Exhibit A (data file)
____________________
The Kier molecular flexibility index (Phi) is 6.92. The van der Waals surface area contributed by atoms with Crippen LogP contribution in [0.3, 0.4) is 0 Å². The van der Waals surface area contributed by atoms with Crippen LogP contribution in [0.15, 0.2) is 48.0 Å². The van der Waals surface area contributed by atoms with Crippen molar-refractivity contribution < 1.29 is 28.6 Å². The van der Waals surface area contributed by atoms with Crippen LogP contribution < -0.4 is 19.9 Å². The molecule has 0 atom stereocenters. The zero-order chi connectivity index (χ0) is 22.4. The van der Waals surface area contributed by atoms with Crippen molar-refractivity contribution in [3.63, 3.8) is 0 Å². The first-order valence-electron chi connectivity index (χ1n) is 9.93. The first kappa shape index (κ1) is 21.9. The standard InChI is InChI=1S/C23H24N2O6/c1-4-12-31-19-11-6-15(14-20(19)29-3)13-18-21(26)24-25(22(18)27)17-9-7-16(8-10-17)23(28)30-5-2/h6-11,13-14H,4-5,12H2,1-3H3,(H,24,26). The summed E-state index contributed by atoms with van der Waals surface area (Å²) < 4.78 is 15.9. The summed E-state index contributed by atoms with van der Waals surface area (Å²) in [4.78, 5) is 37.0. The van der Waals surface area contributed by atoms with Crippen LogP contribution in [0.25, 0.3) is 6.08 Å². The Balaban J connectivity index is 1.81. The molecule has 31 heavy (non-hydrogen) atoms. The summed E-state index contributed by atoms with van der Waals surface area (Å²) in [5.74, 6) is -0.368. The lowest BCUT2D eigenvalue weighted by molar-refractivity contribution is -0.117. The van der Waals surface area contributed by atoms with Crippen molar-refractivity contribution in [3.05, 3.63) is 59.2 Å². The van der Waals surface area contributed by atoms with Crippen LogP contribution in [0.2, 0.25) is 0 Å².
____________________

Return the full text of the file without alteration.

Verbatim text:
The Kier molecular flexibility index (Phi) is 6.92. The van der Waals surface area contributed by atoms with Crippen LogP contribution in [0.3, 0.4) is 0 Å². The van der Waals surface area contributed by atoms with Crippen LogP contribution in [0.15, 0.2) is 48.0 Å². The van der Waals surface area contributed by atoms with Crippen molar-refractivity contribution < 1.29 is 28.6 Å². The van der Waals surface area contributed by atoms with Crippen LogP contribution < -0.4 is 19.9 Å². The molecule has 0 atom stereocenters. The zero-order chi connectivity index (χ0) is 22.4. The van der Waals surface area contributed by atoms with Crippen molar-refractivity contribution in [3.63, 3.8) is 0 Å². The first-order valence-electron chi connectivity index (χ1n) is 9.93. The first kappa shape index (κ1) is 21.9. The standard InChI is InChI=1S/C23H24N2O6/c1-4-12-31-19-11-6-15(14-20(19)29-3)13-18-21(26)24-25(22(18)27)17-9-7-16(8-10-17)23(28)30-5-2/h6-11,13-14H,4-5,12H2,1-3H3,(H,24,26). The summed E-state index contributed by atoms with van der Waals surface area (Å²) < 4.78 is 15.9. The summed E-state index contributed by atoms with van der Waals surface area (Å²) in [4.78, 5) is 37.0. The van der Waals surface area contributed by atoms with Crippen LogP contribution in [0.25, 0.3) is 6.08 Å². The Balaban J connectivity index is 1.81. The molecule has 31 heavy (non-hydrogen) atoms. The summed E-state index contributed by atoms with van der Waals surface area (Å²) in [5.74, 6) is -0.368. The lowest BCUT2D eigenvalue weighted by molar-refractivity contribution is -0.117. The van der Waals surface area contributed by atoms with Crippen molar-refractivity contribution in [3.05, 3.63) is 59.2 Å². The van der Waals surface area contributed by atoms with Crippen LogP contribution in [0.2, 0.25) is 0 Å².